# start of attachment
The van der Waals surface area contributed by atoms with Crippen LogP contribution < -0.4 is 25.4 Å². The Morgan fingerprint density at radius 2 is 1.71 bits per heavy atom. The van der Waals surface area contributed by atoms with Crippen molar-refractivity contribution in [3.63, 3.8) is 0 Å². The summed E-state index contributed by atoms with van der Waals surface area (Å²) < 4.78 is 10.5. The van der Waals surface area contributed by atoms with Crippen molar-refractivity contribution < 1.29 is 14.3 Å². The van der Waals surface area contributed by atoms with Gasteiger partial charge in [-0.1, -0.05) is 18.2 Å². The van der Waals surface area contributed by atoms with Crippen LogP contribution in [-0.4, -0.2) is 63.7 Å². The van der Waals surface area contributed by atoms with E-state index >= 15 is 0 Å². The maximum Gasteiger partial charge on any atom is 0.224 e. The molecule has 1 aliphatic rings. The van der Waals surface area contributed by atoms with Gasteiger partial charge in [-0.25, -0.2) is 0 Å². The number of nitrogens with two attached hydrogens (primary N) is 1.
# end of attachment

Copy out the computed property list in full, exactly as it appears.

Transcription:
The van der Waals surface area contributed by atoms with Crippen LogP contribution < -0.4 is 25.4 Å². The Morgan fingerprint density at radius 2 is 1.71 bits per heavy atom. The van der Waals surface area contributed by atoms with Crippen molar-refractivity contribution in [3.63, 3.8) is 0 Å². The summed E-state index contributed by atoms with van der Waals surface area (Å²) < 4.78 is 10.5. The van der Waals surface area contributed by atoms with Crippen molar-refractivity contribution < 1.29 is 14.3 Å². The van der Waals surface area contributed by atoms with Gasteiger partial charge in [-0.1, -0.05) is 18.2 Å². The van der Waals surface area contributed by atoms with Crippen LogP contribution in [-0.4, -0.2) is 63.7 Å². The van der Waals surface area contributed by atoms with E-state index >= 15 is 0 Å². The maximum Gasteiger partial charge on any atom is 0.224 e. The molecule has 1 aliphatic rings. The van der Waals surface area contributed by atoms with Gasteiger partial charge in [-0.25, -0.2) is 0 Å². The number of nitrogens with two attached hydrogens (primary N) is 1.